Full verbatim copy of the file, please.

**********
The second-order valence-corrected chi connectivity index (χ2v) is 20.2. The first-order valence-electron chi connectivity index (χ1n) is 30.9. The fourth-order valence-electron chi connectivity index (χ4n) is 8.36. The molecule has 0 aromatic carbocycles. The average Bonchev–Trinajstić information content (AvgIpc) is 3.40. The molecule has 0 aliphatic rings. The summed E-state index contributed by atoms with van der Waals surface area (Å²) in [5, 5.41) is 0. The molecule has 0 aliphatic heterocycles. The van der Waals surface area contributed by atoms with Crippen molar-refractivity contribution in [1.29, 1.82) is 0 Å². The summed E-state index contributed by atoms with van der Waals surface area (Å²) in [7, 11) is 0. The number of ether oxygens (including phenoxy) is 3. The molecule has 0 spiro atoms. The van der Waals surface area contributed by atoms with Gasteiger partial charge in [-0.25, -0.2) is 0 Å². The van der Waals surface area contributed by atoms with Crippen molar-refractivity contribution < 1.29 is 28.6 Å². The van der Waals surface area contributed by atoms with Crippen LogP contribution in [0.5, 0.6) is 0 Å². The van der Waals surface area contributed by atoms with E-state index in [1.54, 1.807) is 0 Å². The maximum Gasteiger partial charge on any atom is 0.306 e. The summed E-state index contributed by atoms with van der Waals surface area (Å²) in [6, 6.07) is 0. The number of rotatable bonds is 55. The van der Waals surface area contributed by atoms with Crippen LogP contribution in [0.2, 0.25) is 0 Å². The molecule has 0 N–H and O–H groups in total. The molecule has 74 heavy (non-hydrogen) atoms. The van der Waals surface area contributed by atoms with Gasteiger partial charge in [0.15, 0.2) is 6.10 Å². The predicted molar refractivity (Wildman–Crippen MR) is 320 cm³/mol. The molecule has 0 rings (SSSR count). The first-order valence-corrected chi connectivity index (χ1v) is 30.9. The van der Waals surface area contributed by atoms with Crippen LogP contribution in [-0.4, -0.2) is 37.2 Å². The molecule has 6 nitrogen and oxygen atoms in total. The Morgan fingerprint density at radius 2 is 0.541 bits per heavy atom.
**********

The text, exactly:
The second-order valence-corrected chi connectivity index (χ2v) is 20.2. The first-order valence-electron chi connectivity index (χ1n) is 30.9. The fourth-order valence-electron chi connectivity index (χ4n) is 8.36. The molecule has 0 aromatic carbocycles. The average Bonchev–Trinajstić information content (AvgIpc) is 3.40. The molecule has 0 aliphatic rings. The summed E-state index contributed by atoms with van der Waals surface area (Å²) in [5, 5.41) is 0. The molecule has 0 aliphatic heterocycles. The van der Waals surface area contributed by atoms with Crippen molar-refractivity contribution in [1.29, 1.82) is 0 Å². The summed E-state index contributed by atoms with van der Waals surface area (Å²) in [7, 11) is 0. The number of ether oxygens (including phenoxy) is 3. The molecule has 0 spiro atoms. The van der Waals surface area contributed by atoms with Gasteiger partial charge in [-0.25, -0.2) is 0 Å². The van der Waals surface area contributed by atoms with Crippen molar-refractivity contribution < 1.29 is 28.6 Å². The van der Waals surface area contributed by atoms with Crippen LogP contribution in [0.5, 0.6) is 0 Å². The van der Waals surface area contributed by atoms with E-state index in [1.54, 1.807) is 0 Å². The maximum Gasteiger partial charge on any atom is 0.306 e. The summed E-state index contributed by atoms with van der Waals surface area (Å²) in [6, 6.07) is 0. The number of rotatable bonds is 55. The van der Waals surface area contributed by atoms with Crippen LogP contribution in [0.2, 0.25) is 0 Å². The molecule has 0 N–H and O–H groups in total. The molecule has 74 heavy (non-hydrogen) atoms. The van der Waals surface area contributed by atoms with Gasteiger partial charge in [0.15, 0.2) is 6.10 Å². The predicted molar refractivity (Wildman–Crippen MR) is 320 cm³/mol. The molecule has 0 rings (SSSR count). The first-order valence-corrected chi connectivity index (χ1v) is 30.9. The van der Waals surface area contributed by atoms with Crippen LogP contribution in [-0.4, -0.2) is 37.2 Å². The molecule has 6 nitrogen and oxygen atoms in total. The Morgan fingerprint density at radius 2 is 0.541 bits per heavy atom.